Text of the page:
I won’t beat around the bush: the title to this blog post is an excellent pun. It covers my graduation, the topic and culmination of this course, and the slight misdirection it seems this course has taken. At the beginning of the semester we were asked, “what time is it?”, “what is time?”, “what is your relationship to time?”, and then more extensively, “why does any of this matter?”. I remember the vast feeling of uncertainty I felt when walking into the room on the first day of class. I remember realizing how vague these questions were meant to be, and I was certainly uncertain with how I should be moving forward to answer them. When the class was asked “what time is it?”, we gave multiple rows of columns as a response. We had a lot to say. Usually, when someone asks “what time is it?”, they demand an ultra-specific response. If they don’t get the exact one they want, I can guarantee they will ask again, and maybe even get mad. But, it is, of course, all situational. In fact, we can take comfort in knowing that there are so many ways to clarify the time.
At the end of the semester, I can confidently say that I have more clarity on the subject. But, time hasn’t become any less vast, if anything it is more vast. Only now I have become more comfortable with the vastness. I am more comfortable with the endless answers to “what time is it?” and I am more comfortable knowing that this is how it is meant to be. One of the most impactful readings this semester, and one I have beaconed back to many times, is Einstein’s Dreams. Having this reading early on was extremely beneficial to my framing of the class. While much of the book featured fantastical representations of time, it really did pound home the idea that time really is relative. Even during class while we were accumulating lists on the board, every once in a while someone would bring up a topic or a facet of time that was not even close to my radar. Time has proved itself to be so immensely personal, and the deeper we dived into the course the more apparent that became.
While it could be frustrating to contemplate what time really means, it was comforting to read how philosophers like Seneca also struggled with the questions of “how to spend time”. Knowing that even the greatest thinkers in history would sit around struggling to contemplate how to manage their time is both scary as well as comforting. This made me realize that time really isn’t supposed to be understood, but it is instead meant to be studied so that we may be aware of it in whatever capacity it is needed. I found it particularly interesting whenever the terms “spend time” or “save time” came up. We all are constantly “spending” our time. Whether we are spending it wisely, well, or not, we are spending it nonetheless. With this constant outflow of time, there is still, somehow, room to “save time”. Usually it is brought up that we can “save time” by taking faster transportation, or we could “save time” by online shopping, or even by using a microwave to cook food. The connotation is that we are saving the time from doing something bad with it to doing something good. There are uses of our time that we value less, and therefore would rather allocate to other tasks. These seems like a very simple concept, but what is the use in “saving time” microwaving when the person loves to cook? What would be the use in “saving time” by flying somewhere when the person loves to drive?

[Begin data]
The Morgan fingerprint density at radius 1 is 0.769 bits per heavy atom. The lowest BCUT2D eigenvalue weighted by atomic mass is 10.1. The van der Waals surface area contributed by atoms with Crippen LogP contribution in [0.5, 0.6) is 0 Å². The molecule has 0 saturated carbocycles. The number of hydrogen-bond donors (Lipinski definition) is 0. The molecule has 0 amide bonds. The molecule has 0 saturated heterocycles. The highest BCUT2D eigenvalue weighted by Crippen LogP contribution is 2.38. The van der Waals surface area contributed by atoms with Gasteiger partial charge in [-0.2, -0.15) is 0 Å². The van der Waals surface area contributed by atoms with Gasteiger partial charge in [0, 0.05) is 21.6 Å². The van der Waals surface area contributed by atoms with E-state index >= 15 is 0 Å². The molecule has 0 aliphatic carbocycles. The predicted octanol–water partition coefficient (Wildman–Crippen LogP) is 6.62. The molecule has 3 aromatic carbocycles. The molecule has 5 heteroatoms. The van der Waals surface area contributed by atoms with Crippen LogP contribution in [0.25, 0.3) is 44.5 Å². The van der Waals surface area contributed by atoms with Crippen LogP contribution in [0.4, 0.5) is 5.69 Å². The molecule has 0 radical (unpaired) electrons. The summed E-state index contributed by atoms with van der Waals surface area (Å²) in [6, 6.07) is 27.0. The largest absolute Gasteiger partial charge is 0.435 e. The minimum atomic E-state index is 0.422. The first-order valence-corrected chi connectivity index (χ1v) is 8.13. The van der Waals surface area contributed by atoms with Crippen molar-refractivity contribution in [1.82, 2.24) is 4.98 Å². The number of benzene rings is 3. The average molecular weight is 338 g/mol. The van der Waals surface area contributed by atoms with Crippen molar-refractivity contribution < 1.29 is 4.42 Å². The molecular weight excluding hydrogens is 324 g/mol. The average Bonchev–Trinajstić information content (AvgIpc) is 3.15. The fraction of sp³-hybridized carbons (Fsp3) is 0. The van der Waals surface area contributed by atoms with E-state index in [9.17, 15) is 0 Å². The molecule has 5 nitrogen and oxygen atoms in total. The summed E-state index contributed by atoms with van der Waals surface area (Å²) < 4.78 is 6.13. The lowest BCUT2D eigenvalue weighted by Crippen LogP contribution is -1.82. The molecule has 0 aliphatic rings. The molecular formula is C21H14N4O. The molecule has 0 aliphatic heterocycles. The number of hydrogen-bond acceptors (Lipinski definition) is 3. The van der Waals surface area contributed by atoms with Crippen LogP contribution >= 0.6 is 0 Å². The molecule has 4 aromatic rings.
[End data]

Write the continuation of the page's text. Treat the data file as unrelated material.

What we have learned here in class is that time is a currency that stems from nature, embedded in our own biology, and then put to work by our minds. We looked at how time is layered in the earth itself and in our universe, how the development of our world is dependent on time, and how we continue to measure time looking at the smallest moving parts of our natural world. Time is rooted in our world, as well as rooted in all of us. It only makes sense that it is up to us how we spend it. Like all things, there will be trends associated with how we spend our time, as well as the personal decision, and inherent repercussions, on how we are spending our time. So then, when asked “what time is it?”, “what is time?”, “what is your relationship to time?”, and “why does any of this matter?”, we should view these questions as the journeys that they are, instead of digging through our skulls for the perfect answer.
All I can be assured of is that this class has been time well spent. I will miss it and the lessons we exercised each class. I do, however, take solace in the fact that at any time, I can go back to explore our syllabus, and spend some time looking over some past readings to always keep my new found knowledge of time refreshed and ready to go. But, if I truly took the readings to heart, maybe I would understand that it is best to move on. Thank you again, class, for providing me with the time I needed to help me with my time management, my time tolerance, and my time awareness. I just hope I am forgiven the next time someone asks me “what time is it?”.